Many brave women human rights defenders in Bahrain continue to speak out about injustice. Women’s human rights defender Ghada Jamsheer has been persecuted for years, and her feminist blog ( has been blocked since 2009. She is President of the Women's Petition Committee (WPC), a network of Bahraini women human rights defenders who campaign for the codification of Bahrain’s family laws and their reform. Jamsheer was jailed on 15 September 2014 on charges of defamation via twitter after she tweeted about corruption at King Hamad University Hospital. On 15 December, Jamsheer was released and is currently under house arrest, with 12 cases against her on various charges.

Activist Zainab Al-Khawaja has been sentenced to over four years in prison on various charges, including ripping up a photo of the King. But she has not yet been jailed again, keeping her home for the time being with the baby she had in November, shortly after being freed from prison. (See: While in prison, she told other women inmates about their rights, such as the right to a lawyer, and out of prison she has tried to give them a voice.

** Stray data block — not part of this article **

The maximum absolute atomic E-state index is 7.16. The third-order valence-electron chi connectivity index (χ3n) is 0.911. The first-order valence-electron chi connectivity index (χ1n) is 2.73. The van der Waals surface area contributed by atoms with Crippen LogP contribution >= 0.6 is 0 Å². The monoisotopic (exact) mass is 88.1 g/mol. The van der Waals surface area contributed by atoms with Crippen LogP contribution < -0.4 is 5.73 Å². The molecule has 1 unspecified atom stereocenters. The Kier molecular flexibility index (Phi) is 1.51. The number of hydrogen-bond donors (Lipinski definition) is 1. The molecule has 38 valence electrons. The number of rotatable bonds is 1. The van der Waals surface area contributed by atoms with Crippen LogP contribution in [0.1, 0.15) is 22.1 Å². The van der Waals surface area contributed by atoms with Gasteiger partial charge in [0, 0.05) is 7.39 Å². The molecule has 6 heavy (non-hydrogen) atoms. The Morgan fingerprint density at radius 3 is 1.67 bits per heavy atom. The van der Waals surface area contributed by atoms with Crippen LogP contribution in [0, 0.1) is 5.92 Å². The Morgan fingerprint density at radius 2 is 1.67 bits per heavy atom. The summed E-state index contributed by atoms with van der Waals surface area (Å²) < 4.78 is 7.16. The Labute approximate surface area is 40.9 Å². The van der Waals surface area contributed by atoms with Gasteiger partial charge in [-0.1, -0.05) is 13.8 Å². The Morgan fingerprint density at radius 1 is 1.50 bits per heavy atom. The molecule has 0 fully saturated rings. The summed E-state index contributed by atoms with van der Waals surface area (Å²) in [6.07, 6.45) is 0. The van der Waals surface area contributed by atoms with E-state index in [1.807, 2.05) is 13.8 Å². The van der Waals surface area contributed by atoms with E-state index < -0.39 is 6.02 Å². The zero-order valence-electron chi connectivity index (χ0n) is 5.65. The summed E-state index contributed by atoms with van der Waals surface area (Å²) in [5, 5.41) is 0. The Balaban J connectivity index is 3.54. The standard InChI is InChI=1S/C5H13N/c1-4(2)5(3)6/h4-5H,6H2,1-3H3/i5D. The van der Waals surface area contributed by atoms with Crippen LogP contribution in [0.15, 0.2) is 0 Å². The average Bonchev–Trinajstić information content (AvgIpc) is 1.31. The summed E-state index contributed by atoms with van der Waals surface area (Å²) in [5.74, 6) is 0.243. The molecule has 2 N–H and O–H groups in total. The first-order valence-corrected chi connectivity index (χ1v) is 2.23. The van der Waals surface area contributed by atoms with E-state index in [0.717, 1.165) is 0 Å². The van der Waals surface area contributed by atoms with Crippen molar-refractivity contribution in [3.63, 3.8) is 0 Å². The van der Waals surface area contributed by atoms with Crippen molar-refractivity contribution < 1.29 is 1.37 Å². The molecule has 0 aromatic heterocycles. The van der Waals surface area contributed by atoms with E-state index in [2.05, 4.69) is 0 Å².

On 8 March, let us not forget the many women human rights defenders working in conflict zones, from Syria to Iraq to Yemen.


Last year, on 22 September, Iraqi lawyer and women’s human rights defender Samira Saleh Al-Naimi was publicly executed by a group of masked ISIS (Da’ash) members in a public square in Mosul. She had been kidnapped from her home after she described as “barbaric” the widespread damage that ISIS inflicted on ancient Mosul.


WHRDs have been jailed by the authorities, like Yara Bader, Managing Director of the Syrian Center for Media and Freedom of Expression, who was arrested in February 2012, and then released, but whose her husband, prominent human rights defenders Mazen Darwis, and many other colleagues remain in jail. Others have been held hostage by armed groups, like prominent lawyer Razan Zaitouneh, who was abducted together with her husband and two of their colleagues in December 2013 in Duma. Zaitouneh founded several NGOs and websites dedicated to recording rights violations. See: